Order Code RS21349
Updated January 21, 2005
CRS Report for Congress
Received through the CRS Web
U.S. Immigration Policy on Haitian Migrants
Ruth Ellen Wasem
Specialist in Immigration Policy
Domestic Social Policy Division
The devastation of Tropical Storm Jeanne coupled with escalating civil unrest and
armed rebellion in Haiti has renewed congressional interest in U.S. policy on Haitian
migrants, particularly those attempting to reach the United States by boat. While some
observers assert that the arrival of these Haitians demonstrate a breach in border
security, others maintain that these Haitians are asylum seekers following a 30-year
practice of Haitians coming by boat without legal immigration documents. Migrant
interdiction and mandatory detention are key components of U.S. policy toward Haitian
migrants, but human rights advocates express concern that Haitians are not afforded the
same treatment as other asylum seekers arriving in the United States. This report does
not track developments but will be updated if policies are revised.
The widely-televised appearance of at least 220 Haitians washing ashore in Biscayne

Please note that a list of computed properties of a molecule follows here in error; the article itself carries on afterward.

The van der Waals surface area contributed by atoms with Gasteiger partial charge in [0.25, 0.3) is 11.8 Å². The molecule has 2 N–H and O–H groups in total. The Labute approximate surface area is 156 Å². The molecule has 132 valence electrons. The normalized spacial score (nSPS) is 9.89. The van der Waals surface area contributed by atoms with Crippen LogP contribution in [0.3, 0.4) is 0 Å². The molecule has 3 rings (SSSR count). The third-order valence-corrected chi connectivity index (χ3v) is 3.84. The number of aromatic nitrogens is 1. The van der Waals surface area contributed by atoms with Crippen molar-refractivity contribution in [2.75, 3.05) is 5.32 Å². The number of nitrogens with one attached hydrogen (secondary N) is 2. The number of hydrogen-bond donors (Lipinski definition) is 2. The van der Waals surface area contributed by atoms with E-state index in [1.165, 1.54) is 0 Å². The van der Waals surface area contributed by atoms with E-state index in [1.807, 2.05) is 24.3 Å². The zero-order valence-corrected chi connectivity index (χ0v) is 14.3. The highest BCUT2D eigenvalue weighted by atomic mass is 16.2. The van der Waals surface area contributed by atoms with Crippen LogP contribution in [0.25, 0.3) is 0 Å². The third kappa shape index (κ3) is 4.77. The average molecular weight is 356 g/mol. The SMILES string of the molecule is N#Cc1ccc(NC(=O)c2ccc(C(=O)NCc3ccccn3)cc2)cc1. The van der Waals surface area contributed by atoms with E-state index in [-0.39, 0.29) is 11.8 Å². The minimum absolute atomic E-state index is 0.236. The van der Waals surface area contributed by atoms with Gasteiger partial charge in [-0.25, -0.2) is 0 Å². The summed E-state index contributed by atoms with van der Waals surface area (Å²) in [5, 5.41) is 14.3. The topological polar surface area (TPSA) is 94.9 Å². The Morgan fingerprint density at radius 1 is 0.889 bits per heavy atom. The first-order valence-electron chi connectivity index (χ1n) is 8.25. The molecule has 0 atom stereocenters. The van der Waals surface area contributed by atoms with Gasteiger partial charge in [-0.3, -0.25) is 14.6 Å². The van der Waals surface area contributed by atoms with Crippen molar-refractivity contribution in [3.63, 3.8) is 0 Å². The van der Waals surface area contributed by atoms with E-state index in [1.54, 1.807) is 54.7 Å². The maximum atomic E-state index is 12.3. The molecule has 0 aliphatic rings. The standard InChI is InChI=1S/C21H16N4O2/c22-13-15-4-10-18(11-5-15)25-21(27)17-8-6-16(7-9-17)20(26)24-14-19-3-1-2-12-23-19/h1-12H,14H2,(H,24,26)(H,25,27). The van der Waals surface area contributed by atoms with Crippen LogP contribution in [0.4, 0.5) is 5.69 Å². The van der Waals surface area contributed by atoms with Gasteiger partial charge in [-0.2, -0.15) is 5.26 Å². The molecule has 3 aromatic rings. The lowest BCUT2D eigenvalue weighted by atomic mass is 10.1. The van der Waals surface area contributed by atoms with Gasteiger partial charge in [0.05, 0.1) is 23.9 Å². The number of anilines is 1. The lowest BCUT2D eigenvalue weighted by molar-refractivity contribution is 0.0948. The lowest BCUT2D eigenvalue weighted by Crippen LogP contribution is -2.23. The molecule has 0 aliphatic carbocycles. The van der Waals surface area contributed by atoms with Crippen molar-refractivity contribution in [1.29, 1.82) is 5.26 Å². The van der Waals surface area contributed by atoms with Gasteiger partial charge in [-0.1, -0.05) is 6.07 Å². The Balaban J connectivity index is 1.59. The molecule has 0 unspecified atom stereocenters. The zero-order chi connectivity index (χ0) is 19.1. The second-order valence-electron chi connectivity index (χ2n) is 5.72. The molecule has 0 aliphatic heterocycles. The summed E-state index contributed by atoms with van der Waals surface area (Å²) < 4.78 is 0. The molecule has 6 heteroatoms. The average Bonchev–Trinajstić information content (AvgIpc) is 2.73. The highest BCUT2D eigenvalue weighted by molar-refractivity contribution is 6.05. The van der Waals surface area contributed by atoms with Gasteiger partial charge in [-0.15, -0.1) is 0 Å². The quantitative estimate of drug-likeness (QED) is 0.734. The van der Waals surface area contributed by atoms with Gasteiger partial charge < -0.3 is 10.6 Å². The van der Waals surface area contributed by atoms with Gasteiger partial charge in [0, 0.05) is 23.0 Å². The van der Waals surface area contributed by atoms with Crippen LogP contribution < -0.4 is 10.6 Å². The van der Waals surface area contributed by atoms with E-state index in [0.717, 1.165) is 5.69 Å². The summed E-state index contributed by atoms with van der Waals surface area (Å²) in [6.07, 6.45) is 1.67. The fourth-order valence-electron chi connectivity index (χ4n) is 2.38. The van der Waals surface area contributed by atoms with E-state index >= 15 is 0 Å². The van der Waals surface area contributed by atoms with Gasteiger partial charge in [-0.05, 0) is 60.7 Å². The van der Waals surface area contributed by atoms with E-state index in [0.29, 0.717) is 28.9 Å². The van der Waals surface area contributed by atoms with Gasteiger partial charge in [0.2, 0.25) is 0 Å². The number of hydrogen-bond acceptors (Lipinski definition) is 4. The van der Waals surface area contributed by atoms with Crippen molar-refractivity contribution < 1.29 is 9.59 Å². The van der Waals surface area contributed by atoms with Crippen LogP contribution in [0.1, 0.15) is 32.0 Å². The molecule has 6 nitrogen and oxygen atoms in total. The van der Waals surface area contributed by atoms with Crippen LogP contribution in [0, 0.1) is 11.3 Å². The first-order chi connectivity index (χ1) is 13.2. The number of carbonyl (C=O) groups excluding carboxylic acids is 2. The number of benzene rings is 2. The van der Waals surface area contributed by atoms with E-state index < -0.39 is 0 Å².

Bay, Florida, on October 29, 2002, captured considerable attention, but the practice of
Haitians coming to the United States by boat without proper travel documents reportedly
dates back 30 years. An estimated 25,000 Haitians were among the mass migration of
over 150,000 asylum seekers who arrived in South Florida in 1980 during the Mariel
boatlift.1 The U.S. Coast Guard, as described below, has been interdicting vessels
carrying Haitians since 1981, a policy resulting from the Mariel Boatlift.
Figure 1 presents the U.S. Coast Guard data on Haitian migrants that the Coast
Guard has encountered on boats and rafts in the years following the Mariel boatlift. Most
notably, there was a drop of migrants after the Haitian elections in 1990 followed by a
dramatic upturn after the 1991 coup (discussed below). As U.S. policy responses to the
surges in Haitian boat people are considered below, the spikes and valleys in Figure 1
The Mariel boatlift was an influx of asylum seekers during a seven-month period in 1980 when
approximately 125,000 Cubans and 25,000 Haitians arrived by boats to South Florida. This mass
migration became known as the Mariel boatlift because most of the Cubans departed from Mariel